Rachel Lienesch is a Ph.D. candidate in Political Science and a Graduate Dissertation Fellow at the Stanford Center for Comparative Studies in Race & Ethnicity (CCSRE). Her research examines how race and identity influence public opinion and political behavior.
Rachel’s dissertation investigates how White Democrats navigate a social and political world that increasingly puts their racial attitudes and White racial identity in conflict. She argues that White Democrats’ attitudes cannot be understood without a careful examination of how they navigate Democratic politicians’ use of messaging that threatens another salient identity: their racial identity. In examining how White identity affects the politics of White Democrats, Rachel applies insights from political science, social psychology, and sociology. She contends that progressive racial messaging that is perceived as threatening to Whites’ racial in-group should spark a negative response among White Democrats because it may harm their self-esteem and/or heighten fears about their material well-being.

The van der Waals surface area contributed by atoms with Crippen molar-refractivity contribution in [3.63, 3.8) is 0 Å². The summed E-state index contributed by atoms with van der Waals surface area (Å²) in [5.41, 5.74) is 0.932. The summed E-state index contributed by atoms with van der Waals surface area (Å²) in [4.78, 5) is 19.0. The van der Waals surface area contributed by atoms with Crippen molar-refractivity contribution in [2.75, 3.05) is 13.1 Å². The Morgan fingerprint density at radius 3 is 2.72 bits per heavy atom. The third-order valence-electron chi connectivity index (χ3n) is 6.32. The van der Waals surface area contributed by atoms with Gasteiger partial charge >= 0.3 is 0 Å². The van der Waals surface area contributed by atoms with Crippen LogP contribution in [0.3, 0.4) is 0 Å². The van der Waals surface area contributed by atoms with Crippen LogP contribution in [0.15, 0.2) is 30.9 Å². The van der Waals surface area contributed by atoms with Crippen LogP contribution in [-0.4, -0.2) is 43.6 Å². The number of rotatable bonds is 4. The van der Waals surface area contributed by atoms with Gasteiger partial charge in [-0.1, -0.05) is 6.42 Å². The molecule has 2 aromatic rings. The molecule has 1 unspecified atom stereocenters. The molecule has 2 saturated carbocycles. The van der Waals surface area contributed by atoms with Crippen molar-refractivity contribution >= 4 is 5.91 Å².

Rachel’s research utilizes a range of data and methods, including public opinion surveys, experiments, administrative data, and qualitative analysis of archival sources. In other projects, she explores how race and partisanship shape political and social outcomes. This includes a project examining the relationship between geographic, social, and psychological racial contexts, as well as one that assesses the effect of partisan disagreement on divorce.
Previously, Rachel worked as a research analyst at Public Religion Research Institute (PRRI). She graduated with honors from The College of William and Mary with a B.A. in Government and a minor in Sociology.